Gnrh1 mRNA was strongly localized in the interstitial Leydig cells (LC) (Figure 2(b)) and in spermatids (SPT) in acrosome phase, Stages IX–XII (Figure 3(b)); the signal was also detected in Sertoli cells (SC) connected with SPT during the maturation phase, Stages V–VII (steps 17–19) (Figures 3(b) and 3(c)). Besides, Gnrh1 mRNA outlined each seminiferous tubule, marking peritubular myoid cells (Figures 3(b) and 3(c)).

Figure 3: Localization of Gnrh1 and Gnrhr1 by in situ hybridization in rat testis during the stage of the spermatogenetic cycle ((a)–(f)). The blue staining indicates the positive cells; few of them, representative of the different cell types, are pointed out by white arrowhead, SPT ((a)–(f)); black arrow, peritubular myoid cells ((b), (c), (e), and (f)); SC, Sertoli cells. The insets are shown in 100x magnification. Scale bars: 20 μm. The results are representative of one of three assays.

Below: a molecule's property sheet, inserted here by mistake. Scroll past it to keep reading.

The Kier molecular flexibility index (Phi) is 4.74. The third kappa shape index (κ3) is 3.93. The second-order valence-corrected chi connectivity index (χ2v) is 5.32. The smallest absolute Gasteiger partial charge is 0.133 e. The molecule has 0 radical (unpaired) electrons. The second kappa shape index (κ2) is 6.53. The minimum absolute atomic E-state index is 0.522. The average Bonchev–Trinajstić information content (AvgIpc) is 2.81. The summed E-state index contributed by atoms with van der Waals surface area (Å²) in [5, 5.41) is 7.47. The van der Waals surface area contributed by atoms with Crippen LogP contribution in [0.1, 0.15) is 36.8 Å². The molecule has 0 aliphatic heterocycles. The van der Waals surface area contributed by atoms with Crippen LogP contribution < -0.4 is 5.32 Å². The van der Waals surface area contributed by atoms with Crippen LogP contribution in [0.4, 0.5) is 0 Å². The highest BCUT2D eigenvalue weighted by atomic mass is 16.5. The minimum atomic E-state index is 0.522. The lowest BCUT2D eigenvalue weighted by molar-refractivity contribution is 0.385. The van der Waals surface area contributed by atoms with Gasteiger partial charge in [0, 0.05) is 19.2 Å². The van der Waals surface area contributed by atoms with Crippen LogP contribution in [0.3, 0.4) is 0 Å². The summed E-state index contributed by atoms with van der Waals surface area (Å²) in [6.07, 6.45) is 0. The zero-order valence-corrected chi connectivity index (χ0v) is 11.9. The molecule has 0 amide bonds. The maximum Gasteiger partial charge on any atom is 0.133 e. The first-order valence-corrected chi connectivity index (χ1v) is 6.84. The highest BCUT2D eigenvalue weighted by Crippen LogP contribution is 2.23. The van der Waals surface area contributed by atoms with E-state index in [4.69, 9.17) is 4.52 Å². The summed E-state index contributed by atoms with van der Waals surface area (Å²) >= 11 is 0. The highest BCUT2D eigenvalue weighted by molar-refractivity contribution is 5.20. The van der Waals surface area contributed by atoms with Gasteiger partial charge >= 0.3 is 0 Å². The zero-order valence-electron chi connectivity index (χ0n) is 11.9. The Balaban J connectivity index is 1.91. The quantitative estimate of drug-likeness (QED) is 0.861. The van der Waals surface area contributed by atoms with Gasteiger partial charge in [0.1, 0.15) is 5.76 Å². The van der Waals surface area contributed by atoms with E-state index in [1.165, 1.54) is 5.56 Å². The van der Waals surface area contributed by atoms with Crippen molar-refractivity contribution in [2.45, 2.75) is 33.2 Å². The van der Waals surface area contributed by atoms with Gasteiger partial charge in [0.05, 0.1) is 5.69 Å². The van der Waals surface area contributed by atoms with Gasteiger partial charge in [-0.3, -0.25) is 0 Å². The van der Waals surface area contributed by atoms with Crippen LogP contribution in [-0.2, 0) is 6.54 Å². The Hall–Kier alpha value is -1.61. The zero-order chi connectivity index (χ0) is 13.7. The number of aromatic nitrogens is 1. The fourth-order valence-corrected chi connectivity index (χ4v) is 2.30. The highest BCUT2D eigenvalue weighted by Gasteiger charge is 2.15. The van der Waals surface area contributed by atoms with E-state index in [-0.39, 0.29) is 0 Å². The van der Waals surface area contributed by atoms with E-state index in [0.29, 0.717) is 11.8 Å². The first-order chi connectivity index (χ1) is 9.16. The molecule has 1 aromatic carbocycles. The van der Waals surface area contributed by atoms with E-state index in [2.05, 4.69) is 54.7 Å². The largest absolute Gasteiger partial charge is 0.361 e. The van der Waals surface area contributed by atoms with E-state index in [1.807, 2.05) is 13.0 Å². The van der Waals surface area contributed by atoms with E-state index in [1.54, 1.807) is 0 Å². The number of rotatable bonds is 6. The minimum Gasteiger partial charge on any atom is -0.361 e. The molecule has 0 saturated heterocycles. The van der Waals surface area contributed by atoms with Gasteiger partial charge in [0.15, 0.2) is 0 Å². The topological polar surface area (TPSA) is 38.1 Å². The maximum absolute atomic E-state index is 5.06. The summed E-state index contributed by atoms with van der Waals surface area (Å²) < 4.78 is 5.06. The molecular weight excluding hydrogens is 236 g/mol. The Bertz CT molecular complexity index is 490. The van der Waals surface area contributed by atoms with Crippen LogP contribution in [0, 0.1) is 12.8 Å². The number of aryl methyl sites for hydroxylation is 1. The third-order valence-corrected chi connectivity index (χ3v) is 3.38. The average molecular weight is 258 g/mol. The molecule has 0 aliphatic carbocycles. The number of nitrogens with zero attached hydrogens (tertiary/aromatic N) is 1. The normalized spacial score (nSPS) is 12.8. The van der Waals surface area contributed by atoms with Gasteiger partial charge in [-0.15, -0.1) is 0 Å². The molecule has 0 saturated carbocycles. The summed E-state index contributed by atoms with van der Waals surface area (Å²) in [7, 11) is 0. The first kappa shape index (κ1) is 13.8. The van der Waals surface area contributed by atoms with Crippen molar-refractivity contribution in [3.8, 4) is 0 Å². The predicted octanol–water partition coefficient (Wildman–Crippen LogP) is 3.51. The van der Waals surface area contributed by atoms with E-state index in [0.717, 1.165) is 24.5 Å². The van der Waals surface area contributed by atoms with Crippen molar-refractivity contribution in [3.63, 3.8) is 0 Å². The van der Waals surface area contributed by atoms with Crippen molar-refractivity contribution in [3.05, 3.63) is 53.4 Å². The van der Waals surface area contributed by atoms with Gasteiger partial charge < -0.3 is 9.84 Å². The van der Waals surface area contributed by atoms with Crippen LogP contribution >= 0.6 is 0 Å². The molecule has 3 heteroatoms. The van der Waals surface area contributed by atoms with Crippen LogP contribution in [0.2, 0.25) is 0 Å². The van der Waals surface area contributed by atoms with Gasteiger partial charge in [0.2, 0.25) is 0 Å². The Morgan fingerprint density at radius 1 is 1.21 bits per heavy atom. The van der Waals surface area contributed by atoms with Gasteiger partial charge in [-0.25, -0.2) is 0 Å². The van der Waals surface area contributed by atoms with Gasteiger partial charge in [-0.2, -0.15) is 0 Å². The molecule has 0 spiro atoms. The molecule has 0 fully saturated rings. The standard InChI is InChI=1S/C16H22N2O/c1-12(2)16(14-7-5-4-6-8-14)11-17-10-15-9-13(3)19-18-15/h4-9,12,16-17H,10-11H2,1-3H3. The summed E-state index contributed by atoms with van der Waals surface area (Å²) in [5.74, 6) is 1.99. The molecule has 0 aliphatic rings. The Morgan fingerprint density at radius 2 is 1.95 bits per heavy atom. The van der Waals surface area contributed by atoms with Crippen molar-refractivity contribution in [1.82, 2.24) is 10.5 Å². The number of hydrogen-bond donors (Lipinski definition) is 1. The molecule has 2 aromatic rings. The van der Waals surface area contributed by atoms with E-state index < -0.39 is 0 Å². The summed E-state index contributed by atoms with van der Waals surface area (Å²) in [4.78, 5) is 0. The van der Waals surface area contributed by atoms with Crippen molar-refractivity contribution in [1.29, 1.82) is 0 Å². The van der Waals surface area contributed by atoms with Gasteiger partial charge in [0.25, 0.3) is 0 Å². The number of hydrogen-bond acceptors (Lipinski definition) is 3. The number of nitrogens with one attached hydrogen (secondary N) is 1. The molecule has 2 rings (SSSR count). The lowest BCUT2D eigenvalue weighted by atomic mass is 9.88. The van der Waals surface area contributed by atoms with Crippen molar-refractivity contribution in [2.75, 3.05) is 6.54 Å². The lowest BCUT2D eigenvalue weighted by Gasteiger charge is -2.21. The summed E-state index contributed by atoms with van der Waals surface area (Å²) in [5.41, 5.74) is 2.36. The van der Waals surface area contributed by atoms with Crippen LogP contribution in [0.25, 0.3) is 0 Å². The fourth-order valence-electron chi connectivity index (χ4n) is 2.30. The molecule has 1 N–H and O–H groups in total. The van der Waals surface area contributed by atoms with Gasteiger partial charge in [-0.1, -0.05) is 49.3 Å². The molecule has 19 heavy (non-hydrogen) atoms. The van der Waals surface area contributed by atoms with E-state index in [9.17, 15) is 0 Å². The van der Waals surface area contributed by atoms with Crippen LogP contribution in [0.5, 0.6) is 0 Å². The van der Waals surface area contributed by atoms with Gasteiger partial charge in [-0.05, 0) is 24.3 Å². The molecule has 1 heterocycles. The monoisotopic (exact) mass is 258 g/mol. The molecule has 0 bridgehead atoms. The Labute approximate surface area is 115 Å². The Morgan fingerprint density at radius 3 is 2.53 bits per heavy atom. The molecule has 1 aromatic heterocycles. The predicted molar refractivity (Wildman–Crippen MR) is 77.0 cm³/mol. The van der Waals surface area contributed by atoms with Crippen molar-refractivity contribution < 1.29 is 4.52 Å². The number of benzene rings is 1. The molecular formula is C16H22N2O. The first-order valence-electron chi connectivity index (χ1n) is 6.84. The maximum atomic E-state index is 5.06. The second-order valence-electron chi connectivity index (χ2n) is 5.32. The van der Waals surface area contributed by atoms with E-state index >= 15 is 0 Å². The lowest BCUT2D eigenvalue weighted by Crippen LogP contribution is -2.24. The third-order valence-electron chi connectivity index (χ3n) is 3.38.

Gnrhr1 mRNA was mainly localized in SPT from Stages III to V (steps 16-17) (Figure 3(d)), when SPT are in maturation phase, until Stages XII-XIII, when SPT are in the acrosome phase (Figures 3(e) and 3(f)); a weaker signal was also observed in the interstitial compartment (LC) (Figure 2(c)).

Quiescent primary SPG (ISPG) and pachytene or leptotene spermatocytes (SPC) did not reveal any positivity. No labeling for Gnrh1 or Gnrhr1 was detected in slides incubated with sense cRNA probes (insets in Figures 2(b) and 2(c)).

A schematic representation of Gnrh1 and Gnrhr1 expression in the germinal epithelium during the spermatogenetic cycle is represented in Figure 4.